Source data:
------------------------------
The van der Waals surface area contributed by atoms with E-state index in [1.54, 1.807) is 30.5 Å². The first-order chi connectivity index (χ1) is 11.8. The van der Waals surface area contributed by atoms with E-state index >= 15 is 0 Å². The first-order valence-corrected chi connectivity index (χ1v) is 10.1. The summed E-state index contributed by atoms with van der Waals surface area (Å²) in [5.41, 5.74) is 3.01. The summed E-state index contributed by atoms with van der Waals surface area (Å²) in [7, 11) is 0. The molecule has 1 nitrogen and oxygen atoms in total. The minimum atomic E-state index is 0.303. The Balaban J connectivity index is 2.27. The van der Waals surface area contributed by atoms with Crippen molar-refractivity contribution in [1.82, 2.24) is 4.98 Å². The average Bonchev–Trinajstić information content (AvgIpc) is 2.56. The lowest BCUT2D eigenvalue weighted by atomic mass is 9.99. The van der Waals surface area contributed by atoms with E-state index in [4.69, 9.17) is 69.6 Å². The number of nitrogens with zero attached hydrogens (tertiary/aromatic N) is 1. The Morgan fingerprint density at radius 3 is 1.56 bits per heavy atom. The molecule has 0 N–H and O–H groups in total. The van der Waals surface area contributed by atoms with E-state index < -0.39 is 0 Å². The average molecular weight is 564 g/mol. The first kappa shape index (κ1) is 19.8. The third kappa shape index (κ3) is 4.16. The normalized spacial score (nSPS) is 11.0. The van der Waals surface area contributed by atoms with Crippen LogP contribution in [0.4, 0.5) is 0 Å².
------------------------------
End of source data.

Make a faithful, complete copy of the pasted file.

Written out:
The van der Waals surface area contributed by atoms with E-state index in [1.54, 1.807) is 30.5 Å². The first-order chi connectivity index (χ1) is 11.8. The van der Waals surface area contributed by atoms with E-state index >= 15 is 0 Å². The first-order valence-corrected chi connectivity index (χ1v) is 10.1. The summed E-state index contributed by atoms with van der Waals surface area (Å²) in [5.41, 5.74) is 3.01. The summed E-state index contributed by atoms with van der Waals surface area (Å²) in [7, 11) is 0. The molecule has 1 nitrogen and oxygen atoms in total. The minimum atomic E-state index is 0.303. The Balaban J connectivity index is 2.27. The van der Waals surface area contributed by atoms with Crippen molar-refractivity contribution in [1.82, 2.24) is 4.98 Å². The average Bonchev–Trinajstić information content (AvgIpc) is 2.56. The lowest BCUT2D eigenvalue weighted by atomic mass is 9.99. The van der Waals surface area contributed by atoms with E-state index in [4.69, 9.17) is 69.6 Å². The number of nitrogens with zero attached hydrogens (tertiary/aromatic N) is 1. The Morgan fingerprint density at radius 3 is 1.56 bits per heavy atom. The molecule has 0 N–H and O–H groups in total. The van der Waals surface area contributed by atoms with E-state index < -0.39 is 0 Å². The average molecular weight is 564 g/mol. The first kappa shape index (κ1) is 19.8. The third kappa shape index (κ3) is 4.16. The normalized spacial score (nSPS) is 11.0. The van der Waals surface area contributed by atoms with Crippen LogP contribution in [0.4, 0.5) is 0 Å².